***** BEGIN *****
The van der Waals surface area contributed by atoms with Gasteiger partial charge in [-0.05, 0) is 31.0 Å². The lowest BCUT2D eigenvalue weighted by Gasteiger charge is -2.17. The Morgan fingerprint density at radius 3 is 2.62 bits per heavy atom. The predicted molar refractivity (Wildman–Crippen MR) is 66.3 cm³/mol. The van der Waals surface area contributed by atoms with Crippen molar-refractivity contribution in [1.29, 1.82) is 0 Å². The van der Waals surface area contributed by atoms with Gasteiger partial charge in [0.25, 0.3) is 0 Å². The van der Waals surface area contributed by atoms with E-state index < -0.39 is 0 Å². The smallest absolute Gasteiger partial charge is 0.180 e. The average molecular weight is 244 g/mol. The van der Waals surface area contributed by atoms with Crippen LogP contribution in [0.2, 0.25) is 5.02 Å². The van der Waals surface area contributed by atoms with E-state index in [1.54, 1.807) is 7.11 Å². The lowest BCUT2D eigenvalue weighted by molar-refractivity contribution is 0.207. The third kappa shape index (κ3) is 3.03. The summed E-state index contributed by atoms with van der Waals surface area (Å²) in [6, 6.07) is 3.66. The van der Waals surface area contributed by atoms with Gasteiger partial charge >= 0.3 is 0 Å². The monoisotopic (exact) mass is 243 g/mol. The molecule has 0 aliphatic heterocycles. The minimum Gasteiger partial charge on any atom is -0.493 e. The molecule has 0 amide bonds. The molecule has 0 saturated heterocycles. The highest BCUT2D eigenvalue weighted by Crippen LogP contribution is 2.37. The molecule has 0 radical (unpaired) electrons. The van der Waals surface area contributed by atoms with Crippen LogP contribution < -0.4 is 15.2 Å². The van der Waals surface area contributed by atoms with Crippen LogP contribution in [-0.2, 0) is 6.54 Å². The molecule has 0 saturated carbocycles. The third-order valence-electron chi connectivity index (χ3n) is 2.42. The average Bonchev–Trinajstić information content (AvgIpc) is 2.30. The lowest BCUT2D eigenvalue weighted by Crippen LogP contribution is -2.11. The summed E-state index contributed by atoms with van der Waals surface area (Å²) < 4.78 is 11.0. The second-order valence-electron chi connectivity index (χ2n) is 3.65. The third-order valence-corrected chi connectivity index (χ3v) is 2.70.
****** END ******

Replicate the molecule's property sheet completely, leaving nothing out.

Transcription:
The van der Waals surface area contributed by atoms with Gasteiger partial charge in [-0.05, 0) is 31.0 Å². The lowest BCUT2D eigenvalue weighted by Gasteiger charge is -2.17. The Morgan fingerprint density at radius 3 is 2.62 bits per heavy atom. The predicted molar refractivity (Wildman–Crippen MR) is 66.3 cm³/mol. The van der Waals surface area contributed by atoms with Crippen molar-refractivity contribution in [1.29, 1.82) is 0 Å². The van der Waals surface area contributed by atoms with Gasteiger partial charge in [0.25, 0.3) is 0 Å². The van der Waals surface area contributed by atoms with E-state index < -0.39 is 0 Å². The smallest absolute Gasteiger partial charge is 0.180 e. The average molecular weight is 244 g/mol. The van der Waals surface area contributed by atoms with Crippen LogP contribution in [0.2, 0.25) is 5.02 Å². The van der Waals surface area contributed by atoms with E-state index in [1.54, 1.807) is 7.11 Å². The lowest BCUT2D eigenvalue weighted by molar-refractivity contribution is 0.207. The third kappa shape index (κ3) is 3.03. The summed E-state index contributed by atoms with van der Waals surface area (Å²) in [6, 6.07) is 3.66. The van der Waals surface area contributed by atoms with Gasteiger partial charge >= 0.3 is 0 Å². The monoisotopic (exact) mass is 243 g/mol. The molecule has 0 aliphatic heterocycles. The minimum Gasteiger partial charge on any atom is -0.493 e. The molecule has 0 amide bonds. The molecule has 0 saturated heterocycles. The highest BCUT2D eigenvalue weighted by Crippen LogP contribution is 2.37. The molecule has 0 radical (unpaired) electrons. The van der Waals surface area contributed by atoms with Crippen LogP contribution < -0.4 is 15.2 Å². The van der Waals surface area contributed by atoms with Crippen LogP contribution in [-0.2, 0) is 6.54 Å². The molecule has 0 saturated carbocycles. The third-order valence-electron chi connectivity index (χ3n) is 2.42. The average Bonchev–Trinajstić information content (AvgIpc) is 2.30. The lowest BCUT2D eigenvalue weighted by Crippen LogP contribution is -2.11. The summed E-state index contributed by atoms with van der Waals surface area (Å²) < 4.78 is 11.0. The second-order valence-electron chi connectivity index (χ2n) is 3.65. The third-order valence-corrected chi connectivity index (χ3v) is 2.70.